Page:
One man’s trash is not the environment’s treasure

Local initiative in support of World Environmental Clean Up Day

On Saturday 15 September, 30 enthusiastic volunteers joined forces to spring-clean the grasslands around Haenertsburg. This initiative was organised by the Friends of the Haenertsburg Grassland (FroHG).  

What was once a vast haven for indigenous flora and fauna, has by the hand of man been reduced to a few remaining small patches of Woodbush Granite Grassland (WGG), the largest of which (about 190 ha) encloses Haenertsburg. In 2011, the WGG ecosystem was declared critically endangered and now enjoys formal protection. To state it bluntly, it not only means that this is the last place on earth where one could enjoy this specific ensemble of vegetation, but also that it faces an extremely high risk of irreversible transformation. It is for this reason that FroHG serves as custodian of the WGG and that the group of volunteers gladly set aside their Saturday to scrabble around for rubbish.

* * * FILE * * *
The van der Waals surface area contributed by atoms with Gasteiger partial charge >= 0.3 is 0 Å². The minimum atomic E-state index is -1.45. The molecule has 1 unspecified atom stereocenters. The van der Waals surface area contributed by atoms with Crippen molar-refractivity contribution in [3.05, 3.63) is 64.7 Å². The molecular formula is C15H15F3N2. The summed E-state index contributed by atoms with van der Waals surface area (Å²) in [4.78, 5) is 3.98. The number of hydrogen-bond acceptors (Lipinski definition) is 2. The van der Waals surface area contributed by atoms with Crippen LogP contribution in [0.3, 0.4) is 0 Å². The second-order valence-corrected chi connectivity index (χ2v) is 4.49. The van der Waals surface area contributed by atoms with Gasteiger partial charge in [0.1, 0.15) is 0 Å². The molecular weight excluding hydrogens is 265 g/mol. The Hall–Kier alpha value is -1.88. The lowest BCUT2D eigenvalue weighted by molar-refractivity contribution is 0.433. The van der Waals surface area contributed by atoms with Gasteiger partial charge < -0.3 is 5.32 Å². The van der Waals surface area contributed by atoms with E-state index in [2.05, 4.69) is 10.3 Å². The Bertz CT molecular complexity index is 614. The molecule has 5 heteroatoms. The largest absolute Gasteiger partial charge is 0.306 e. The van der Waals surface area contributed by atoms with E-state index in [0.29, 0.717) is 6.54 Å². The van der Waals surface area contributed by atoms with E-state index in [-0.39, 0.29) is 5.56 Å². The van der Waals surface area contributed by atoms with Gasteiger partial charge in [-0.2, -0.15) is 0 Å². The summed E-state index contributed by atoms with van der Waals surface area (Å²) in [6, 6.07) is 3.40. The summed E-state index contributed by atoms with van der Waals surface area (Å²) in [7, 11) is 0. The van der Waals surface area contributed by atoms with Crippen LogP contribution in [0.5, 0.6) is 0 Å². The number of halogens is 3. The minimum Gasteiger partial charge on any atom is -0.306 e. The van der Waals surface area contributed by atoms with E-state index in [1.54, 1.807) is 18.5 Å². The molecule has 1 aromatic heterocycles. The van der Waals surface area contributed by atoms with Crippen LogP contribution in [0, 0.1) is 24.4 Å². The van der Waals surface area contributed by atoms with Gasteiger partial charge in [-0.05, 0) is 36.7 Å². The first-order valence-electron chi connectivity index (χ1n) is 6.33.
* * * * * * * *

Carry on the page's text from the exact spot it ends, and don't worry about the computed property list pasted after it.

The day kicked off with refreshments served by Joan Provis at the Haenertsburg library. Volunteers were then briefed on the day’s task by Quentin Hagens (Vice-Chair of FroHG). Eight sectors were identified to which teams were dispatched. It was exciting to follow the various teams through their photos and comments on WhatsApp during the day. Bakkies piled with rubbish on the way to the dump, happy smiles as yet more bags were filled. And even time to record unexpected treats, like a beautiful Green Water Snake lurking in the grass among the first spring flowers. Altogether, approximately 10 giant bags were filled with rubbish, comprising a large range of different items: glass bottles, cans, plastic bags, building rubble, sweet wrappers, PVC pipes, old shoes, even plastic bags filled with used nappies, to name but a few. Keep in mind, some nappies take up to 500 years to biodegrade.